The college will move the mailroom out of the Colonial Building basement and into the first floor of the Little Building before the beginning of the fall semester, a college official told the Beacon.
Karen Dickinson, director of Business Services, said in a Zoom interview that students will now be able to collect packages from lockers in the Little Building at all times, as long as the package has been scanned and placed in a locker. Previously, the mailroom was only open for limited hours and employed students who would assist in distributing packages to their owners. The college is still working on installing the new system.
These changes were in progress before the COVID-19 pandemic hit and were made to account for the surge in the volume of packages delivered to campus, Dickinson said.
“Mail is going to look completely different in the fall,” Dickinson said. “We’re moving to what we call high-density mail. So if a student gets a piece of letter mail in, it’s going to get scanned and put in a folder in the new Little Building mailroom. You’ll get an email saying, ‘You have a letter, come pick it up,’ and same with packages. So packages come in, you’ll get an email saying, ‘You have a package to pick up,’ the difference being now packages are going to go in package lockers.”
Students will not have assigned lockers, instead, they will receive an email telling them which locker their package is in. The lockers vary in size, Dickinson said, so students can expect to have different packages in different lockers. Students will unlock the lockers with a code provided in the email.
The college made the changes in an effort to streamline the mail process after the previous mailroom at times struggled to keep up with the number of packages arriving on campus.
“The way that packages get scanned in is much faster,” she said. “It’s instant. Once they get scanned and put in the locker, they can get picked up instantly when that email goes out. Whereas last year and years previous, by the time you had to scan it, label it, set it aside and then mass email out, [it] led to long lines in the mailroom”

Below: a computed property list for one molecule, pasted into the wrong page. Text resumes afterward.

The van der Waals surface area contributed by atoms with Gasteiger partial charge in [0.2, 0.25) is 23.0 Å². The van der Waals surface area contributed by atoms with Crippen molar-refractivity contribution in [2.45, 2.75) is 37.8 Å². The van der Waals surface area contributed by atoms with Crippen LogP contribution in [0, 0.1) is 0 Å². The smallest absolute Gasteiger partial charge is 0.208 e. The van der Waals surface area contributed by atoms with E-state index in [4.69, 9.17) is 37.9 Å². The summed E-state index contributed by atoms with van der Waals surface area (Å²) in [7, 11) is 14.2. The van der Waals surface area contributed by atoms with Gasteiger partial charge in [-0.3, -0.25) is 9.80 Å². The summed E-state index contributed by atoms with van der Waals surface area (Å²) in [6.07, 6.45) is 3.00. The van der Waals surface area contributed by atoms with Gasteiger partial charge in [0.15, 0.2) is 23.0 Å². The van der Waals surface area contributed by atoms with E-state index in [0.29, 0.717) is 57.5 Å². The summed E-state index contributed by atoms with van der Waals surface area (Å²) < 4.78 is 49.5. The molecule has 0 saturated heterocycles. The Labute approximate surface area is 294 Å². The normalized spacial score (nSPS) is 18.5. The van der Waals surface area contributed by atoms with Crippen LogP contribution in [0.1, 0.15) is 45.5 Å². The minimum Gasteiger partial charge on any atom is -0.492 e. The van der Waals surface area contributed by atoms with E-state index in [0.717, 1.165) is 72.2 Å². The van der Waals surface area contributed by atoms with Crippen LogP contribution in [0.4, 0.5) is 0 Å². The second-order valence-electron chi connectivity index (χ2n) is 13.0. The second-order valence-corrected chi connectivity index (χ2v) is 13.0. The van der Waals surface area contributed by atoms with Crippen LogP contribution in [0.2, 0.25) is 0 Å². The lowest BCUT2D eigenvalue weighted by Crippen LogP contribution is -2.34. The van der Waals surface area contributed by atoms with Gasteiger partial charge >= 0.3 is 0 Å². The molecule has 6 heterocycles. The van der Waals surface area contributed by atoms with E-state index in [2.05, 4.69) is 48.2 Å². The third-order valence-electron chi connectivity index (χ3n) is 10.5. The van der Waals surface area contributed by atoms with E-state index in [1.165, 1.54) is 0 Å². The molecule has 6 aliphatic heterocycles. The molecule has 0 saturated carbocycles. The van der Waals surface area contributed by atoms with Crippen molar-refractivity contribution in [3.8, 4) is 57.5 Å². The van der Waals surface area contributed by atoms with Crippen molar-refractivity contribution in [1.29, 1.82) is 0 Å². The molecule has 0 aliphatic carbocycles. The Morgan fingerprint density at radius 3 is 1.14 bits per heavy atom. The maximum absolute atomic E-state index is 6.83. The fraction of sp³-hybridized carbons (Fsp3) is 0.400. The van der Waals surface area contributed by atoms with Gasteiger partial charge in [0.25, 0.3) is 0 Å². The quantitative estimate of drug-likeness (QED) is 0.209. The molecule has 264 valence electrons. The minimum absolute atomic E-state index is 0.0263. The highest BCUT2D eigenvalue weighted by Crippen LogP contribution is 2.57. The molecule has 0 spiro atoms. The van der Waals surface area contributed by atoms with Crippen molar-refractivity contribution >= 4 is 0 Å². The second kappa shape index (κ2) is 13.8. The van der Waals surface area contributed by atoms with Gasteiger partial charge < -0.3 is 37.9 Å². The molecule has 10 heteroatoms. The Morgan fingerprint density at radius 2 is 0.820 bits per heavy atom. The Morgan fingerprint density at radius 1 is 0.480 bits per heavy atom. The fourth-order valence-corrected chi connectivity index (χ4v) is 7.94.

The mailroom will no longer employ students, Dickinson said, but she would not indicate if there is a plan in place to reassign students currently employed there to another on-campus job. For the fall semester, students will also not be allowed to work in the print and copy center and the bookstore.
Dickinson said students will now have one address both for letters and packages on campus, which won’t be affected by moving to a different residence hall on campus.
“The mailing address with their mailbox number that they get as they get onto campus will be theirs until they leave campus,” Dickinson said.
While packages placed in lockers can be picked up any time, letters and oversized packages will be held at a service counter and can be picked up Monday through Friday between 9 A.M. and 5 P.M.
The new changes should help students maintain social distancing on campus, Dickinson said.
“We’ll limit the number of folks in at a time, just like any place else on campus, but just the expanded hours, being able to go get a package when the mailroom’s technically closed [will help],” she said.
Dickinson said the old mailroom will still collect mail for faculty and staff, and students will be able to use it as a place to mail items.